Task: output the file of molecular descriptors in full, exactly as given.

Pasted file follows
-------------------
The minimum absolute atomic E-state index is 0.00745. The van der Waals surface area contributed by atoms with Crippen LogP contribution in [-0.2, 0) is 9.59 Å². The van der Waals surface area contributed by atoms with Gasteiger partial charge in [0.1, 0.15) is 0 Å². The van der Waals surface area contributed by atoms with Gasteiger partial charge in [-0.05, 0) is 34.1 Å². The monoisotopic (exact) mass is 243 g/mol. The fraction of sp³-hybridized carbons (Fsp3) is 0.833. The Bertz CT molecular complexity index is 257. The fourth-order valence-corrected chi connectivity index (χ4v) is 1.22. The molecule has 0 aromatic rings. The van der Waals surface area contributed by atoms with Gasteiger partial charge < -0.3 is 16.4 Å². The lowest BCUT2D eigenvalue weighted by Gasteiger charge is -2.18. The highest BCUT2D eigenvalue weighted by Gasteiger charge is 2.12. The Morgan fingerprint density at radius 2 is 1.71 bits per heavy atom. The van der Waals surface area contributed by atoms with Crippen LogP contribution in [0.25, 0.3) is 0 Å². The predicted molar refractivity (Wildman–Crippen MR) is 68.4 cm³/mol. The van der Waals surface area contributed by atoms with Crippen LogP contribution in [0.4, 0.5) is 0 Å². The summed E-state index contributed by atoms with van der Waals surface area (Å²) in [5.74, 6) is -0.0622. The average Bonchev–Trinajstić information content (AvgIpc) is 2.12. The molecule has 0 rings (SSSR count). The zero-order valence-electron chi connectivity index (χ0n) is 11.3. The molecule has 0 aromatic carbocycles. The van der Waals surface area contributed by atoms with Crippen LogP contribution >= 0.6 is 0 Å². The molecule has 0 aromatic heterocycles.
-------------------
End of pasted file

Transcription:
The minimum absolute atomic E-state index is 0.00745. The van der Waals surface area contributed by atoms with Crippen LogP contribution in [-0.2, 0) is 9.59 Å². The van der Waals surface area contributed by atoms with Gasteiger partial charge in [0.1, 0.15) is 0 Å². The van der Waals surface area contributed by atoms with Gasteiger partial charge in [-0.05, 0) is 34.1 Å². The monoisotopic (exact) mass is 243 g/mol. The fraction of sp³-hybridized carbons (Fsp3) is 0.833. The Bertz CT molecular complexity index is 257. The fourth-order valence-corrected chi connectivity index (χ4v) is 1.22. The molecule has 0 aromatic rings. The van der Waals surface area contributed by atoms with Gasteiger partial charge < -0.3 is 16.4 Å². The lowest BCUT2D eigenvalue weighted by Gasteiger charge is -2.18. The highest BCUT2D eigenvalue weighted by Gasteiger charge is 2.12. The Morgan fingerprint density at radius 2 is 1.71 bits per heavy atom. The van der Waals surface area contributed by atoms with Crippen LogP contribution in [0.25, 0.3) is 0 Å². The predicted molar refractivity (Wildman–Crippen MR) is 68.4 cm³/mol. The van der Waals surface area contributed by atoms with Crippen LogP contribution in [0.4, 0.5) is 0 Å². The summed E-state index contributed by atoms with van der Waals surface area (Å²) in [5.74, 6) is -0.0622. The average Bonchev–Trinajstić information content (AvgIpc) is 2.12. The molecule has 0 rings (SSSR count). The zero-order valence-electron chi connectivity index (χ0n) is 11.3. The molecule has 0 aromatic carbocycles. The van der Waals surface area contributed by atoms with Crippen LogP contribution >= 0.6 is 0 Å². The molecule has 0 aromatic heterocycles.